February 23, 2024

Another lurid story from the Lone Star State

As I was drafting this newsletter, another lurid story from Texas popped up on my news feed. Although police are still investigating, it seems that four elderly men may have been kept captive in a suburban dungeon for as long as ten years in a suburb north of Houston. They were living in a group home and the owner was taking their Social Security cheques in exchange for lodging, beer and cigarettes. However, their lodging was a linoleum floor, it had no toilet and there was so little food that three of the men were suffering from malnutrition. They were locked in.

Stories of elder abuse like this are bound to increase as the population ages. With the fracturing of families, many elderly or mentally disabled people are alone in the world. What the Texas case suggests is that there exist people so cold-hearted that they are capable of exploiting their misery. The unfortunate men in Houston were commodities who were worth more alive than dead to their captors.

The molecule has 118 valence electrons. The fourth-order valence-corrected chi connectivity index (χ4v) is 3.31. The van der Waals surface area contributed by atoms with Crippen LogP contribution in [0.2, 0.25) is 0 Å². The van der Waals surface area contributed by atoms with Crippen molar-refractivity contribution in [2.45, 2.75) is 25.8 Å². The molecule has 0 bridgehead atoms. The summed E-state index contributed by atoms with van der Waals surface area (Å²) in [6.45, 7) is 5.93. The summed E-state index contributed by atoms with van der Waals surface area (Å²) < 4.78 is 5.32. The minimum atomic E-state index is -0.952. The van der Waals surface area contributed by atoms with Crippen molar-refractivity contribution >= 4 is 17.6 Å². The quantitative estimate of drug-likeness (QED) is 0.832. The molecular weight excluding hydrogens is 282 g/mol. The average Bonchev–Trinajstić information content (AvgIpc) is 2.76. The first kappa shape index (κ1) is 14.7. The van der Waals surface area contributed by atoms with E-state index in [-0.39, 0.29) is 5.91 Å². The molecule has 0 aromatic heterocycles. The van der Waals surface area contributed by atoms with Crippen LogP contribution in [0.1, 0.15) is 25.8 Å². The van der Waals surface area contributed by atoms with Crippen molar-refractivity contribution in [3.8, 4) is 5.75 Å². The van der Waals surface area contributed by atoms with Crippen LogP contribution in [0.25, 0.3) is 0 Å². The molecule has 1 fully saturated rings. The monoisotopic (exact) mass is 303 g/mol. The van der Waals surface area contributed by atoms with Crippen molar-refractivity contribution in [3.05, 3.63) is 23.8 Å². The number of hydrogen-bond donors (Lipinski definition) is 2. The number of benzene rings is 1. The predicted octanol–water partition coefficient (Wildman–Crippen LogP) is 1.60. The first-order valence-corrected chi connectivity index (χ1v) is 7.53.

It strikes me that this is one of the strongest arguments against legalised euthanasia. What if the bottom line had been different? If they were worth more dead than alive? Will carefully drafted laws really stop unscrupulous carers from pressuring vulnerable elderly into accepting euthanasia? It is worth thinking about.

On another note, I’d like to honour the memory of Dr Amin Abboud, a dear friend who died suddenly this week at the age of 48. In 2001 he helped me launch BioEdge, although in those days we called it Australasian Bioethics Information. He was a medical doctor with a deep interest in bioethics. When he passed away he had nearly completed revising his philosophy PhD on Peter Singer’s utilitarianism for a publisher. (He is quite critical, from the bits I have read.) 

In recent years he had very little to do with BioEdge, but we always appreciated his advice and encouragement. In 2006 he was ordained a Catholic priest of the Opus Dei prelature and redirected all his energy into his new tasks. I shall miss him.


Michael Cook
Exploitation of the vulnerable.